The traditional Memorial Day parade has been canceled in Malden due to the coronavirus pandemic, but generations of residents who have served their country won’t be forgotten.
“This year will be different and there will not be any parades or ceremonies to show our gratitude and respect for their tremendous service to our great nation,” said Kevin Jarvis, the city’s director of veterans services. “However, the city of Malden and many other communities will honor our veterans in a different way to allow for social distancing and prevent the spread of a new enemy, COVID-19.”
Organizers have come up with creative and meaningful ways to honor veterans and their loved ones — from photography and video projects in Malden and Haverhill to a remotely televised ceremony in Milton.
Similar to the Front Steps Project, Malden residents have been photographed outside their homes holding a photograph, sign, craft, or other item that memorializes their deceased family member or loved one who served in the armed forces.
Photos submitted by Sunday, May 17, to email@example.com will be compiled into a video that will be shared on the city’s social media channels and Malden Access TV on Monday, May 25, which is Memorial Day. More information is available on the city’s Facebook page at www.facebook.com/cityofmalden.
On Memorial Day, residents are also invited to observe a moment of silence at 3 p.m. as part of the National Moment of Remembrance, as well as display photos of loved ones along with an American flag during this special time.
Since World War I, more than 350 men and women from Malden have been killed while serving on active duty, with thousands more injured.
“Our veterans who know the horrors of war and worldwide suffering would want us to stay safe during this pandemic,” Jarvis said in an e-mail. “We will survive this situation to once again honor their memories in the traditional way, as Malden has done for many generations.”
Although the customary Memorial Day parade is canceled in Haverhill, VFW Lorraine Post 29 is asking residents to honor fallen heroes by decorating their homes in red, white, and blue, including simply displaying an American flag. In addition, flags will be lowered to half-staff at veteran memorials and City Hall, and flags will be placed at veterans’ graves in the city cemeteries as in past years.
Photos are also being collected for a memorial video called Haverhill’s Veterans Honor Roll, which will air on Memorial Day on the VFW Lorraine Post 29 website, the VFW’s and city’s social media channels, and HC Media. For inclusion, e-mail photos to VFW Post 29 commander Keith Gopsill at firstname.lastname@example.org by Wednesday, May 20.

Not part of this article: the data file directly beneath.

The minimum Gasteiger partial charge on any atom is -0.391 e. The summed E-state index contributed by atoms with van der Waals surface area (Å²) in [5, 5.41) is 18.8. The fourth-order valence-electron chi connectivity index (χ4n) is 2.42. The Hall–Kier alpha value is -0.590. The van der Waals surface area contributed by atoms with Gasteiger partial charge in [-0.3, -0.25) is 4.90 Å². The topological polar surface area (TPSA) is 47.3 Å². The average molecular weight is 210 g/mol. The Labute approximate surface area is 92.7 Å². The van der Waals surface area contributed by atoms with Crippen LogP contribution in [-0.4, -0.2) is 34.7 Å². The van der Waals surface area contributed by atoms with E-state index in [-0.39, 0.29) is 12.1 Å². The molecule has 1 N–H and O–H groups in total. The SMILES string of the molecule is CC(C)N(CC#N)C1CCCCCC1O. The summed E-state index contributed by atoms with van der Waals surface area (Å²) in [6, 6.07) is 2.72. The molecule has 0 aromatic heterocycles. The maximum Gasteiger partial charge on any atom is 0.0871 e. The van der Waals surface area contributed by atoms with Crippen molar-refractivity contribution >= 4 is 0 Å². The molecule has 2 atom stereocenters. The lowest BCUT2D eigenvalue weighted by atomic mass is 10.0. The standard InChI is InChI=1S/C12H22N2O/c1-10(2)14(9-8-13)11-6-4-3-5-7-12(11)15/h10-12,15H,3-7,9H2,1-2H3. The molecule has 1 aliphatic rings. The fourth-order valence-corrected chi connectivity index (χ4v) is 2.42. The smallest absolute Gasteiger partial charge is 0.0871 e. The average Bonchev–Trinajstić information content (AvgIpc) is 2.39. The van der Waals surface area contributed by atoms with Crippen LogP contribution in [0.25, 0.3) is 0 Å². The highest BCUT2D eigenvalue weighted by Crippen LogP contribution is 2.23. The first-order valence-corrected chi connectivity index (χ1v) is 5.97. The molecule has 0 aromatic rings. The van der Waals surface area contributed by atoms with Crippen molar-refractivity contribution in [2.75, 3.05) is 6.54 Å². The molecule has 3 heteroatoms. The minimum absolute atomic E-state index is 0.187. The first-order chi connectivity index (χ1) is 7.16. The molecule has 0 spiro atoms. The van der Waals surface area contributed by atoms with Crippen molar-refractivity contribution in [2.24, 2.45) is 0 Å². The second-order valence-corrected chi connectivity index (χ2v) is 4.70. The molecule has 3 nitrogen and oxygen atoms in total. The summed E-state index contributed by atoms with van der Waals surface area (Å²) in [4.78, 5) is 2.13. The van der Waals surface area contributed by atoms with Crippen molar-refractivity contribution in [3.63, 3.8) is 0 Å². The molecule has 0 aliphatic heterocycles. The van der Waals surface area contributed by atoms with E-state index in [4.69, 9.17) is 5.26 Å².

“Memorial Day is important because so many of us know a veteran who has passed away,” said Donald Jarvis, VFW Lorraine Post 29′s junior vice commander, who offers a free “coffee” talk for veterans at 2 p.m. daily via Zoom, which can be accessed at www.coffeetalksessions.com. To join free 7:30 p.m. bingo sessions for veterans on Fridays and the community on Wednesdays, e-mail email@example.com.
“This day can’t be shortcutted and still deserves a high level of honor and respect,” Jarvis added. “Even though we’re apart, we’re together in paying tribute and showing appreciation. It’s the least we can do.”
In Milton, local officials are asking residents to stay home on Memorial Day and watch the annual town observance on cable television.
Unlike other nearby towns — Avon and Scituate, for example — Milton is not canceling its Memorial Day celebration to protect the public from the COVID-19 virus. But instead of taking place before the usual crowd of 150 to 300 people, the abbreviated ceremony at Milton Cemetery will take place on May 25 at 10 a.m. without an audience. It will be broadcast live on local cable.
In case of rain, the event will be televised live from the town’s Council of Aging building.
“The main focus is we will do our duty, regardless of the nature of our present situation, to honor our fallen who gave their all to give us our freedom,” said Kevin Cook, the town’s director of veterans services.
He said there will be “minimal participants, who will follow our state’s guidelines while ensuring that we are able to remember our fallen on this solemn day.
“We wanted to provide some semblance of normalcy — as much as this is not normal, and we won’t have a chorus or a band or a parade,” he said.
Plans call for short remarks from members of American Legion Post 114, the cemetery trustees, the Select Board, and the state Senate. Detective Rory Lockowitz, a Navy veteran and Medford police officer, will deliver the main address.
And the names of all recently deceased veterans will be read — a list that Cook said has been steadily growing as veterans age, and is likely to get even longer with the COVID-19 virus proving most lethal for the oldest in our society.
“We were losing hundreds [of veterans] a day, even before this COVID,” Cook said. “Unfortunately, [the virus pandemic will] accelerate that. Anyone who is a World War II veteran is in their 90s. Korean War vets are in their 80s, Vietnam vets are in their 70s or older.”
Cook said that volunteers — individually or in groups of two and wearing masks and gloves — have been placing flags on the more than 1,800 veterans’ graves in Milton’s cemeteries to get ready for Memorial Day.
“Regardless of what is going on, Memorial Day is a solemn obligation,” he said.